3Dtriangulation data structures are meant to maintain the combinatorial information for 3Dgeometric triangulations.
In CGAL, a triangulation data structure is a container of cells ($$3faces) and vertices ($$0faces). Each cell gives access to its four incident vertices and to its four adjacent cells. Each vertex gives direct access to one of its incident cells, which is sufficient to retrieve all the incident cells when needed.
The four vertices of a cell are indexed with 0, 1, 2 and 3. The neighbors of a cell are also indexed with 0, 1, 2, 3 in such a way that the neighbor indexed by $$i is opposite to the vertex with the same index (see Figure 28.1).
Edges ($$1faces) and facets ($$2faces) are not explicitly represented: a facet is given by a cell and an index (the facet i of a cell c is the facet of c that is opposite to the vertex of index i) and an edge is given by a cell and two indices (the edge (i,j) of a cell c is the edge whose endpoints are the vertices of indices i and j of c).
As CGAL explicitly deals with all degenerate cases, a 3Dtriangulation data structure in CGAL can handle the cases when the dimension of the triangulation is lower than 3 (see Section 28.1).
Thus, a 3Dtriangulation data structure can store a triangulation of a topological sphere $$S^{d} of $$ ^{d+1}, for any $$d {1,0,1,2,3}.
The second template parameter of the basic triangulation class (see Chapter 27, ) Triangulation_3 is a triangulation data structure class. (See Chapter 28.)
To ensure all the flexibility of the class Triangulation_3, a model of a triangulation data structure must be templated by the base vertex and the base cell classes (see 28.1): TriangulationDataStructure_3<TriangulationVertexBase_3,TriangulationCellBase_3>. The optional functionalities related to geometry are compulsory for this use as a template parameter of Triangulation_3.
A class that satisfies the requirements for a triangulation data structure class must provide the following types and operations.
Vertices and cells are usually manipulated via handles, which support the two dereference operators operator* and operator>.
 

Requirements for Vertex and Cell are described in TriangulationDataStructure_3::Vertex and TriangulationDataStructure_3::Cell .
 
 (c,i,j) is the edge of cell c whose vertices indices are i and j. (See Section 28.1.)  
 
 (c,i) is the facet of c opposite to the vertex of index i. (See Section 28.1.) 
The following iterators allow one to visit all the vertices, edges, facets and cells of the triangulation data structure. They are all bidirectional, nonmutable iterators.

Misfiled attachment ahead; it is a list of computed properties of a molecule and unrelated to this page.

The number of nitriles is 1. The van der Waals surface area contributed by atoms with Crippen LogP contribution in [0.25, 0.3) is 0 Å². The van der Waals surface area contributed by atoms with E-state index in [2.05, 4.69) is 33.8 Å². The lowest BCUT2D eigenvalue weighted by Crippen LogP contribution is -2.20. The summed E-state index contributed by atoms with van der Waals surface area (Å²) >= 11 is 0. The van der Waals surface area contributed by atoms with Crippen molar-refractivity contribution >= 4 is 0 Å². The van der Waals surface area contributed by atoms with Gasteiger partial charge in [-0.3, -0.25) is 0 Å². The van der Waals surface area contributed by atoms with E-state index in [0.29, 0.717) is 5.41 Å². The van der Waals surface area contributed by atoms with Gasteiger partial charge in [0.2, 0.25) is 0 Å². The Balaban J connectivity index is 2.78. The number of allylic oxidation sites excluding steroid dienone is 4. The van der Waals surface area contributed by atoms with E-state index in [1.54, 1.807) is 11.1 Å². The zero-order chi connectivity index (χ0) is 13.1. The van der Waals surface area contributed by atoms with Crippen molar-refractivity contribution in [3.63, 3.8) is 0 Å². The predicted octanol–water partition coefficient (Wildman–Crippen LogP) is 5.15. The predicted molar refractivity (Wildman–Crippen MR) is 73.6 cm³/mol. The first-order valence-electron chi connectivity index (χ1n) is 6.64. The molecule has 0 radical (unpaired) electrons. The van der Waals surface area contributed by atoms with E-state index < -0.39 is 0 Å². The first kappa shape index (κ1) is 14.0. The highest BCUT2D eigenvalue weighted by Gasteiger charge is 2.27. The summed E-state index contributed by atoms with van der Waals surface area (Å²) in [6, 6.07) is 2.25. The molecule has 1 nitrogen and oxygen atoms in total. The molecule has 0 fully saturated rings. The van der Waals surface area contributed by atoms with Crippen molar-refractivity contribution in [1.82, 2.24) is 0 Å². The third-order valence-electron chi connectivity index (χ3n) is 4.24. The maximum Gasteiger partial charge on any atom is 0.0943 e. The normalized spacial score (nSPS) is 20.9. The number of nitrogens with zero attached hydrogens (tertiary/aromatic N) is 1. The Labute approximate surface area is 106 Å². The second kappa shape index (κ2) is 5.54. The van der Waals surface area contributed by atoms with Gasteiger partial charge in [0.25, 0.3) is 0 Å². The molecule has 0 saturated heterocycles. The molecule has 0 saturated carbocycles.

The following circulators allow us to visit all the cells and facets incident to a given edge. They are bidirectional and nonmutable.
 

Iterators and circulators are convertible to the corresponding handles, thus the user can pass them directly as arguments to the functions.
 
Default constructor.
 
 
Copy constructor. All vertices and cells are duplicated.


 Assignment operator. All vertices and cells are duplicated, and the former data structure of tds is deleted.  

 
tds1 is copied into tds. If $$v != Vertex_{h}andle(),
the vertex of tds corresponding to v is returned,
otherwise Vertex_handle() is returned.
 

 Swaps tds and tds1. There is no copy of cells and vertices, thus this method runs in constant time. This method should be preferred to tds=tds1 or tds(tds1) when tds1 is deleted after that.  

 Deletes all cells and vertices. tds is reset as a triangulation data structure constructed by the default constructor. 

 The dimension of the triangulated topological sphere. 

 The number of vertices. Note that the triangulation data structure has one more vertex than an associated geometric triangulation, if there is one, since the infinite vertex is a standard vertex and is thus also counted. 

 The number of cells. Returns 0 if tds.dimension()$$<3. 

 The number of facets. Returns 0 if tds.dimension()$$<2. 

 The number of edges. Returns 0 if tds.dimension()$$<1. 

 Tests whether v is a vertex of tds.  

 
Tests whether (c,i,j) is an edge of tds. Answers false when
dimension() $$<1 .
 

 
Tests whether (u,v) is an edge of tds. If the edge is found, it computes a cell c having this edge and the indices i and j of the vertices u and v, in this order.